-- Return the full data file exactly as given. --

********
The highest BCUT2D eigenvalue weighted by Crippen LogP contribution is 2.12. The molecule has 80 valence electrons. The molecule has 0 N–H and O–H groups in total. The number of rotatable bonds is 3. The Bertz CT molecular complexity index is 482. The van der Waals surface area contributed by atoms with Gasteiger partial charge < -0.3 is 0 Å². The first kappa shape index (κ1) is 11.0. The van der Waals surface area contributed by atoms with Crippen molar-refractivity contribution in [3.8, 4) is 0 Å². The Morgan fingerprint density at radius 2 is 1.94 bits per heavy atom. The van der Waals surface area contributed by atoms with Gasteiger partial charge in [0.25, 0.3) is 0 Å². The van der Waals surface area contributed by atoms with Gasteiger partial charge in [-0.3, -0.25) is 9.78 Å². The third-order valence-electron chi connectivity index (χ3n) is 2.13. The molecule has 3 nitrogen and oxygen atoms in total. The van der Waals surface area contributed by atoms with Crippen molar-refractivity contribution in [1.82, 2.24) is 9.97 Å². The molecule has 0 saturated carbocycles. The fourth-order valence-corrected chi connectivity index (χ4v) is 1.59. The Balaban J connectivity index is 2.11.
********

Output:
The highest BCUT2D eigenvalue weighted by Crippen LogP contribution is 2.12. The molecule has 80 valence electrons. The molecule has 0 N–H and O–H groups in total. The number of rotatable bonds is 3. The Bertz CT molecular complexity index is 482. The van der Waals surface area contributed by atoms with Gasteiger partial charge < -0.3 is 0 Å². The first kappa shape index (κ1) is 11.0. The van der Waals surface area contributed by atoms with Crippen molar-refractivity contribution in [3.8, 4) is 0 Å². The Morgan fingerprint density at radius 2 is 1.94 bits per heavy atom. The van der Waals surface area contributed by atoms with Gasteiger partial charge in [0.25, 0.3) is 0 Å². The van der Waals surface area contributed by atoms with Gasteiger partial charge in [-0.3, -0.25) is 9.78 Å². The third-order valence-electron chi connectivity index (χ3n) is 2.13. The molecule has 3 nitrogen and oxygen atoms in total. The van der Waals surface area contributed by atoms with Crippen molar-refractivity contribution in [1.82, 2.24) is 9.97 Å². The molecule has 0 saturated carbocycles. The fourth-order valence-corrected chi connectivity index (χ4v) is 1.59. The Balaban J connectivity index is 2.11.